The Departments of Health and Human Services (HHS), Labor and the Treasury (Departments) have jointly released proposed rules on nondiscriminatory wellness programs in group health coverage pursuant to the Patient Protection and Affordable Care Act (ACA). The proposed regulations replace the wellness program provisions of the HIPAA nondiscrimination regulations issued in 2006 (2006 regulations), but they do not modify any other provisions of those regulations.
The proposed regulations would increase the maximum permissible reward under a health-contingent wellness program from 20 percent to 30 percent of the cost of health coverage and would further increase the maximum reward to as much as 50 percent for programs designed to prevent or reduce tobacco use. The regulations also include other proposed clarifications regarding the reasonable design of health-contingent wellness programs and the reasonable alternatives they must offer in order to avoid prohibited discrimination.
The proposed rules would apply to both grandfathered and non-grandfathered group health plans and group health insurance coverage for plan years beginning on or after January 1, 2014.
Categories of wellness programs. The proposed regulations would continue to divide wellness programs into two categories: ?participatory wellness programs? and ?health-contingent wellness programs.? Participatory wellness programs are programs that are made available to all similarly situated individuals and that either do not provide a reward or do not include any conditions for obtaining a reward that are based on an individual satisfying a standard that is related to a health factor.
Examples of participatory wellness programs include a program that reimburses for all or part of the cost of membership in a fitness center and a program that provides a reward to employees for attending a monthly, no-cost health education seminar. Participatory programs are not required to meet the five requirements applicable to health-contingent wellness programs.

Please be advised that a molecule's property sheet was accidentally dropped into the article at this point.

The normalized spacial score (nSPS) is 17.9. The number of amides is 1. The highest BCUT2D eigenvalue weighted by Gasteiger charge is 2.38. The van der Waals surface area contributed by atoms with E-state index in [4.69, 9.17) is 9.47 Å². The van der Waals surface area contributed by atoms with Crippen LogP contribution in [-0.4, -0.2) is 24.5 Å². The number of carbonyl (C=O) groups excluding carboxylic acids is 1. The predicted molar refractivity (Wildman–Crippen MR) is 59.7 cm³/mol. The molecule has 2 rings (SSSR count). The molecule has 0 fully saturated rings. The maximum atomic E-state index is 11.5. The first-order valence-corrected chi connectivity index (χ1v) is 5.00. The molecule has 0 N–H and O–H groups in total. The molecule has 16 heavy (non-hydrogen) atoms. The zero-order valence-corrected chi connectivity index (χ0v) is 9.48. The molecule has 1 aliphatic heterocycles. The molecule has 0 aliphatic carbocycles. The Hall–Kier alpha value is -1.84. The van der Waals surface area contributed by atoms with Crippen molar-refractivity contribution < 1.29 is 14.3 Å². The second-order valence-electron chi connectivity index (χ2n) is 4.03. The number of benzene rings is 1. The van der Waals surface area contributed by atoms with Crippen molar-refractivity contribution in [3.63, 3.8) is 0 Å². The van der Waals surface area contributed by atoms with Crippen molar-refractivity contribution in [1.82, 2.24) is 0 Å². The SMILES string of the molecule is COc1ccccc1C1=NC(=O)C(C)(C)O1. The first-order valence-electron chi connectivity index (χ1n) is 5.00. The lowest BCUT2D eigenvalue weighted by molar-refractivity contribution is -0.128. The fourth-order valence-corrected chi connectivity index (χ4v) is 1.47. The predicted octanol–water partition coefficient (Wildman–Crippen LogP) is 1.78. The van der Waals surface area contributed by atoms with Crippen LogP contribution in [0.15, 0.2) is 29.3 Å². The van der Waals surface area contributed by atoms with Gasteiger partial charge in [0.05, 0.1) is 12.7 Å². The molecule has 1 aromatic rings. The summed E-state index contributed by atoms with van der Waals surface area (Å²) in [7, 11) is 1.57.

Health-contingent wellness programs require an individual to satisfy a standard related to a health factor to obtain a reward (or require an individual to do more than a similarly situated individual based on a health factor in order to obtain the same reward). Like the 2006 regulations, the proposed regulations would continue to permit rewards to be in the form of a discount or rebate of a premium or contribution, a waiver of all or part of a cost-sharing mechanism (such as deductibles, copayments, or coinsurance), the absence of a surcharge, the value of a benefit that otherwise would not be provided under the plan, or other financial or nonfinancial incentives or disincentives.
Examples of health-contingent wellness programs include programs that provide a reward to those who do not use, or decrease their use of, tobacco, or programs that provide a reward to those who achieve a specified cholesterol level or weight as well as to those who fail to meet that biometric target but take certain additional required actions.
Requirements for health-contingent programs. Health-contingent programs are permissible only if they comply with the following five requirements:
1. frequency of opportunity to qualify,
2. size of reward,
3. uniform availability and reasonable alternative standards,
4. reasonable design, and
5. notice of other means of qualifying for the reward.
The proposed regulations maintain these requirements from the 2006 regulations with one significant modification relating to the size of the reward. The 2006 regulations specify 20 percent as the maximum permissible reward for participation in a health-contingent wellness program. Public Health Service Act (PHSA) Sec. 2705(j)(3)(A), effective for plan years beginning on or after January 1, 2014, increases the maximum reward to 30 percent and authorizes the Departments to increase the maximum reward to as much as 50 percent if the Departments determine that such an increase is appropriate. In the proposed regulations, the increase in the applicable percentage from 20 percent to 30 percent, which is effective for plan years beginning on or after January 1, 2014, conforms to the new PHSA Sec. 2705(j)(3)(A).
Size of reward for tobacco use reduction. In addition, the Departments have determined that an increase of an additional 20 percentage points (to 50 percent) for health-contingent wellness programs designed to prevent or reduce tobacco use is warranted to conform to the new PHSA Sec. 2701, to avoid inconsistency across group health coverage, whether insured or self-insured, or offered in the small group or large group market, and to provide grandfathered plans the same flexibility to promote health and prevent disease as non-grandfathered plans.